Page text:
Duratikrama, Dur-atikrama: 14 definitions
Duratikrama means something in Hinduism, Sanskrit, Marathi, Hindi. If you want to know the exact meaning, history, etymology or English translation of this term then check out the descriptions on this page. Add your comment or reference to a book if you want to contribute to this summary article.
Purana and Itihasa (epic history)Source: archive.org: Shiva Purana - English Translation
Duratikrama (दुरतिक्रम) refers to “one who is indefatigable” [?], according to the Śivapurāṇa 2.3.23 (“Attempt of Himavat to dissuade Pārvatī”).—Accordingly, as the Gods and others said to Viṣṇu: “We dare not go near the great lord Śiva who is very terrifying, furious and who has the burning brilliance of the deadly fire of dissolution. Undoubtedly he will burn us all in His anger as Kāma, the indefatigable [i.e., duratikrama] god, has been burnt by him”.Source: Cologne Digital Sanskrit Dictionaries: The Purana Index
Duratikrama (दुरतिक्रम).—A son of Suhotri, the avatār of the Lord.*
- * Vāyu-purāṇa 23. 127.
The Purana (पुराण, purāṇas) refers to Sanskrit literature preserving ancient India’s vast cultural history, including historical legends, religious ceremonies, various arts and sciences. The eighteen mahapuranas total over 400,000 shlokas (metrical couplets) and date to at least several centuries BCE.
Languages of India and abroad
Marathi-English dictionarySource: DDSA: The Molesworth Marathi and English Dictionary
duratikrama (दुरतिक्रम).—a S Difficult to be overcome or surmounted. 2 Difficult of accomplishment or attainment.Source: DDSA: The Aryabhusan school dictionary, Marathi-English
duratikrama (दुरतिक्रम).—a Difficult to be overcome or surmounted. Difficult of accomplish- ment or attainment.
Marathi is an Indo-European language having over 70 million native speakers people in (predominantly) Maharashtra India. Marathi, like many other Indo-Aryan languages, evolved from early forms of Prakrit, which itself is a subset of Sanskrit, one of the most ancient languages of the world.
Sanskrit dictionarySource: DDSA: The practical Sanskrit-English dictionary
Duratikrama (दुरतिक्रम).—a. difficult to be overcome or conquered, unconquerable; सर्वं तु तपसा साध्यं तपो हि दुरति- क्रमम् (sarvaṃ tu tapasā sādhyaṃ tapo hi durati- kramam) Manusmṛti 11.2.38; स्वभावो दुरतिक्रमः (svabhāvo duratikramaḥ) 'nature cannot be changed'; स्वजातिर्दुरतिक्रमा (svajātirduratikramā) Pañcatantra (Bombay) 1.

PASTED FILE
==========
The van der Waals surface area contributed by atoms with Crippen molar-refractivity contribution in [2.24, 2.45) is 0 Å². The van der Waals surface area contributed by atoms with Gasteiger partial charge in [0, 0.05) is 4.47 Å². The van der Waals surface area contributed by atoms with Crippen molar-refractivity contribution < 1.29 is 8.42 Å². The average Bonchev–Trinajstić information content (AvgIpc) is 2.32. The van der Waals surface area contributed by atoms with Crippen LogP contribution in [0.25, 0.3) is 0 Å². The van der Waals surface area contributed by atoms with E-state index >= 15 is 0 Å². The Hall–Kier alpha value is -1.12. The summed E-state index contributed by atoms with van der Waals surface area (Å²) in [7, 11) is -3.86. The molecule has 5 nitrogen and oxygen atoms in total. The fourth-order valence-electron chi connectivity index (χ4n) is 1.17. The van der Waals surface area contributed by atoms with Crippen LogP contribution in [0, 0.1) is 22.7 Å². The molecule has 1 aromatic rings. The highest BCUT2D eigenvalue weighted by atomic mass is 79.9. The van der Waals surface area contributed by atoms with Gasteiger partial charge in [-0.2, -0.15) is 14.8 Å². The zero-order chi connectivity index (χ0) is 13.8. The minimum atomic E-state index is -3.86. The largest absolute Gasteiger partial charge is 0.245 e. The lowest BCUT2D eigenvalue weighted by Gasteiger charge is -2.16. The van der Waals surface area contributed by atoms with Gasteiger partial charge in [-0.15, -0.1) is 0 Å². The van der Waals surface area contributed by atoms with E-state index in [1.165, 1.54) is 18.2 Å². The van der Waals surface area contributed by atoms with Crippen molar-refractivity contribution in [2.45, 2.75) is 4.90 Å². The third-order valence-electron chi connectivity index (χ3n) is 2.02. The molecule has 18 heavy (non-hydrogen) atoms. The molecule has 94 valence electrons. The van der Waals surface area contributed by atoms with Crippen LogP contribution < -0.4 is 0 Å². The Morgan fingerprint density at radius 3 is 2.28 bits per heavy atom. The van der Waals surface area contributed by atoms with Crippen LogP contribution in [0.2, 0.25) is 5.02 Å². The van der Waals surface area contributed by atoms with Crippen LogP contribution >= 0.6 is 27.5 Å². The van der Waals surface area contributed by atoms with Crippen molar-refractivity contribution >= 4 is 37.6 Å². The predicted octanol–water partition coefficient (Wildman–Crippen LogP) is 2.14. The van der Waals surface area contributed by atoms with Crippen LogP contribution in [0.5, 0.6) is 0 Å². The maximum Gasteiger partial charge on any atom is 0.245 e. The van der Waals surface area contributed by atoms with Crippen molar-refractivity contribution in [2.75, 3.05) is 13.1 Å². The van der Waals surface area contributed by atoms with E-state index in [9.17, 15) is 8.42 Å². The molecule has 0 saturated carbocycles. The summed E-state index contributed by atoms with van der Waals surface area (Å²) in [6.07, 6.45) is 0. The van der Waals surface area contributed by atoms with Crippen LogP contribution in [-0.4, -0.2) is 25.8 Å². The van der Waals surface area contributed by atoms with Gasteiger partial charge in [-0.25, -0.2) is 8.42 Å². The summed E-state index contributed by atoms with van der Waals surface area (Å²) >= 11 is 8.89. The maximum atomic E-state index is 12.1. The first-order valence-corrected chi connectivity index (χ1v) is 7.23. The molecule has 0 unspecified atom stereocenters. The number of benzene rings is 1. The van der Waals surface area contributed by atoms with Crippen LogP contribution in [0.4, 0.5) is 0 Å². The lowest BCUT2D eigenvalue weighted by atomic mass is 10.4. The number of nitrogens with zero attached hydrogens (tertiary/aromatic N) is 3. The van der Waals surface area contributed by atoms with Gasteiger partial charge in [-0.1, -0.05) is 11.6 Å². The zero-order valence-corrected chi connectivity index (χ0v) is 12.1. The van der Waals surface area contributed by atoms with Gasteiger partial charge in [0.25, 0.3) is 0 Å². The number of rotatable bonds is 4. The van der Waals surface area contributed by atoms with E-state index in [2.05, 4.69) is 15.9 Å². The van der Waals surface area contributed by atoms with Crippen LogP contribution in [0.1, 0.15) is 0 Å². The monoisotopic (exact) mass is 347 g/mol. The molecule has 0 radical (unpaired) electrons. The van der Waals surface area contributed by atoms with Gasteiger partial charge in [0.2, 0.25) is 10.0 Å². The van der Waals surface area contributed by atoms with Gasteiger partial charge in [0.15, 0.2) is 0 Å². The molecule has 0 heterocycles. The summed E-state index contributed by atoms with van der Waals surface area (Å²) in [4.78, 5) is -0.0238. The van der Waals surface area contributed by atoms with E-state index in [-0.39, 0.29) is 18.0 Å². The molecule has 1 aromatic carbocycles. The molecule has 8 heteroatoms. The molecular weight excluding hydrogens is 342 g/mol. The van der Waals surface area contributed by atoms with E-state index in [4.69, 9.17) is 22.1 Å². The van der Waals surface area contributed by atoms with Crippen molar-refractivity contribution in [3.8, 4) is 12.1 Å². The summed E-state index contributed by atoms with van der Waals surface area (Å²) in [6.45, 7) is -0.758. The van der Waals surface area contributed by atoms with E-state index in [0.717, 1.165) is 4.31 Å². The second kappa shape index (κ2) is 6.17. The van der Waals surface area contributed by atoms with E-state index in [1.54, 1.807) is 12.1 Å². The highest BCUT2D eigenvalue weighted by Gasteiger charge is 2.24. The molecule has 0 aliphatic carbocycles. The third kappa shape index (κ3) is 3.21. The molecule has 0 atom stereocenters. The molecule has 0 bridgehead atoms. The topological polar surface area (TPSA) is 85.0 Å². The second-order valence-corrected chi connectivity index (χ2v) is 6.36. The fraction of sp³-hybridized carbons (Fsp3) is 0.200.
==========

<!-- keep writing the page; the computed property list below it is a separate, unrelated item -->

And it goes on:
2) insurmountable, impassable; B. R.6.18-19.
-maḥ an epithet of Viṣṇu.
Duratikrama is a Sanskrit compound consisting of the terms dur and atikrama (अतिक्रम).Source: Cologne Digital Sanskrit Dictionaries: Shabda-Sagara Sanskrit-English Dictionary
(-maḥ-mā-maṃ) 1. Difficult to be suppressed or overcome, insuperable, unconquerable. 2. Difficult of performance or accomplishment. E. dur, and atikrama overcoming.Source: Cologne Digital Sanskrit Dictionaries: Benfey Sanskrit-English Dictionary
Duratikrama (दुरतिक्रम).—adj. 1. hard to be overcome, unconquerable, [Mānavadharmaśāstra] 11, 238. 2. difficult of accomplishment.
Duratikrama is a Sanskrit compound consisting of the terms dus and atikrama (अतिक्रम).Source: Cologne Digital Sanskrit Dictionaries: Cappeller Sanskrit-English Dictionary
Duratikrama (दुरतिक्रम).—[adjective] difficult to be overcome or escaped.Source: Cologne Digital Sanskrit Dictionaries: Monier-Williams Sanskrit-English Dictionary
1) Duratikrama (दुरतिक्रम):—[=dur-atikrama] [from dur] mfn. hard or difficult to be overcome, insurmountable, inevitable, [Manu-smṛti xi, 238; Rāmāyaṇa; Pañcatantra] etc.
2) [v.s. ...] m. Name of a Brāhman (regarded as son of Śiva), [Vāyu-purāṇa]
3) [v.s. ...] Name of ŚivaSource: Cologne Digital Sanskrit Dictionaries: Yates Sanskrit-English Dictionary
Duratikrama (दुरतिक्रम):—[dura+tikrama] (maḥ-mā-maṃ) a. Insuperable.Source: DDSA: Paia-sadda-mahannavo; a comprehensive Prakrit Hindi dictionary (S)
Duratikrama (दुरतिक्रम) in the Sanskrit language is related to the Prakrit word: Duraikkama.
[Sanskrit to German]
Sanskrit, also spelled संस्कृतम् (saṃskṛtam), is an ancient language of India commonly seen as the grandmother of the Indo-European language family (even English!). Closely allied with Prakrit and Pali, Sanskrit is more exhaustive in both grammar and terms and has the most extensive collection of literature in the world, greatly surpassing its sister-languages Greek and Latin.
Hindi dictionarySource: DDSA: A practical Hindi-English dictionary
Duratikrama (दुरतिक्रम):—(a) difficult to cross over, inaccesible, insurmountable, inviolable.
See also (Relevant definitions)
Starts with: Duratikramaniya.
Search found 5 books and stories containing Duratikrama, Dur-atikrama, Dus-atikrama; (plurals include: Duratikramas, atikramas). You can also click to the full overview containing English textual excerpts. Below are direct links for the most relevant articles:
The Shiva Purana (by J. L. Shastri)
Chapter 9 - Śiva’s incarnations as Yogācāryas < [Section 7.2 - Vāyavīya-saṃhitā (2)]
Chapter 4 - The story of Ṛṣabha < [Section 3 - Śatarudra-saṃhitā]
Chapter 35 - Śiva-sahasranāma: the thousand names of Śiva < [Section 4 - Koṭirudra-Saṃhitā]
Bhagavatpadabhyudaya by Lakshmana Suri (study) (by Lathika M. P.)
Manusmriti with the Commentary of Medhatithi (by Ganganatha Jha)
Maha Prajnaparamita Sastra (by Gelongma Karma Migme Chödrön)
Part 5 - Explanation of the word ‘samaye’ < [Chapter II - Evam Mayā Śrutam Ekasmin Samaye]
The Brahma Purana (by G. P. Bhatt)